Liverpool 3-1 Newcastle United: Jonjo Shelvey’s early goal stunned Anfield but the Reds roared back to stay one point behind leaders Manchester City
A Covid-enforced pause may surround them, but there was no ceasing Liverpool’s title challenge. Newcastle came, showed some fight and were conquered, slipping further into relegation worry – albeit with shoots of resistance to cling to.
Trent Alexander-Arnold’s divine strike in the dying moments on Thursday night ribboned a triumph aided by Diogo Jota and Mohamed Salah.
At Anfield then, was the rarity this week: a Premierliga game that went ahead amid rising Covid cases and a queue of postponements.
The hosts had their own positive results to manoeuvre ahead of kick off, met Virgil van Dijk, Fabinho and Curtis Jones self-isolating. Liverpool did not request a rescheduling of the fixture, but Newcastle might have wished they did.
Eddie Howe’s men initially thought Christmas had come early with two loose giveaways from Thiago, the latter a clearance that unfurled the welcome carpet for a Jonjo Shelvey hit. The midfielder obliged from the edge of the D, taking a touch before directing a curler into the bottom corner with Alisson left unsighted and rooted.
Newcastle were ahead contrary to the run of play or convention on seven minutes, but would later let their advantage slip in only four.
There was a smidge of controversy for Liverpool’s leveller, but in truth there was no strong case against it. As the visitors half-cleared a corner, Isaac Hayden collided with Fabian Schar and remained down. Mike Dean waved play on and Sadio Mane crossed in from the right for Jota, whose header was brilliantly parried by Martin Dubravka.
That reaction save was bettered by the forward’s rapid response on the rebound: roofing in the ball that had fallen to his feet from a few yards out.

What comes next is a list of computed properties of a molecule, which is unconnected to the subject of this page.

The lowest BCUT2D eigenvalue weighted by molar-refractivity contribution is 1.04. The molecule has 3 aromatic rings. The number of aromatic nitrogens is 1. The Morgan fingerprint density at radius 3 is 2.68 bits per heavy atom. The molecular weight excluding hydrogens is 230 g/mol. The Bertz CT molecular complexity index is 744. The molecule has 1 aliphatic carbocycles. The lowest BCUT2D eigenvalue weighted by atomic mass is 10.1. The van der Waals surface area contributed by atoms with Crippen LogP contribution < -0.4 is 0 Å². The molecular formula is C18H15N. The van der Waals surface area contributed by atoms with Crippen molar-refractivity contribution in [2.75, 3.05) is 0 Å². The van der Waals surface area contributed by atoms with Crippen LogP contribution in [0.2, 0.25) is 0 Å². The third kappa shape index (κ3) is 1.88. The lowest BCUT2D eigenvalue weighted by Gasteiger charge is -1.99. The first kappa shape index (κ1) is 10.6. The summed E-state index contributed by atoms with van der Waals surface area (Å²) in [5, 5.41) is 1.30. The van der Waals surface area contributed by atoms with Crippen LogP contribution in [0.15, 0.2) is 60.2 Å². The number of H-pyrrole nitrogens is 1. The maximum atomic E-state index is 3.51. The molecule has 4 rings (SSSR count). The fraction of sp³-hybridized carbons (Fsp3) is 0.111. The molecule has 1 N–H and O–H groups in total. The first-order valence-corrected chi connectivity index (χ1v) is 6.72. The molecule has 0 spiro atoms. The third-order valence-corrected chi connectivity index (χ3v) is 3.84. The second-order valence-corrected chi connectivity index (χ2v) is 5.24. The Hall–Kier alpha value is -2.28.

Newcastle protested on the grounds that Hayden took a knock to his head, but there seemed to be no such contact. Howe’s charges nearly scrubbed off that goal by getting another, seizing on another sloppy pass with Allan Saint-Maximin driving at Ibrahima Konate before forcing an intervention from Alisson.
Then the best player in the world happened. Salah matched Jamie Vardy’s league record of providing a direct goal contribution in 15 consecutive games, smashing home after Shelvey’s blind backpass released Mane.
The Senegal attacker could have played for a penalty after being clipped on the ankle by Schar, but showed tenacity in aiming for the bottom right. Dubravka parried that effort, but only as far as division’s golden man Salah.
Liverpool had 10 shots from inside the box in the first half, so the scoreline was flattering on Newcastle. After the break, egter, they had faded and faltered. The aggression in the press and general energy dissipated.
Trent Alexander-Arnold produced a sensational last-ditch sliding tackle to steer the ball away from Jacob Murphy. It was timed and executed perfectly, drowning out Newcastle’s pleas for a penalty.
Liverpool introduced Naby Keita and Roberto Firmino for Alex Oxlade-Chamberlain and Salah to introduce fresh legs and invention, but their opponents showed a steel without the ball that could serve them well if continuously repeated moving forward.
Hayden blocked from Jota and Dubravka claimed an audacious looped effort from Keita.
But there could be no defiance to stunt a strike dripping in majesty. Alexander-Arnold took one touch in the inside-left channel and bang! A rising thunderbolt cannoned towards the top left from 25 yards in Gerrardesque fashion.
What a hit, seun! What a hit.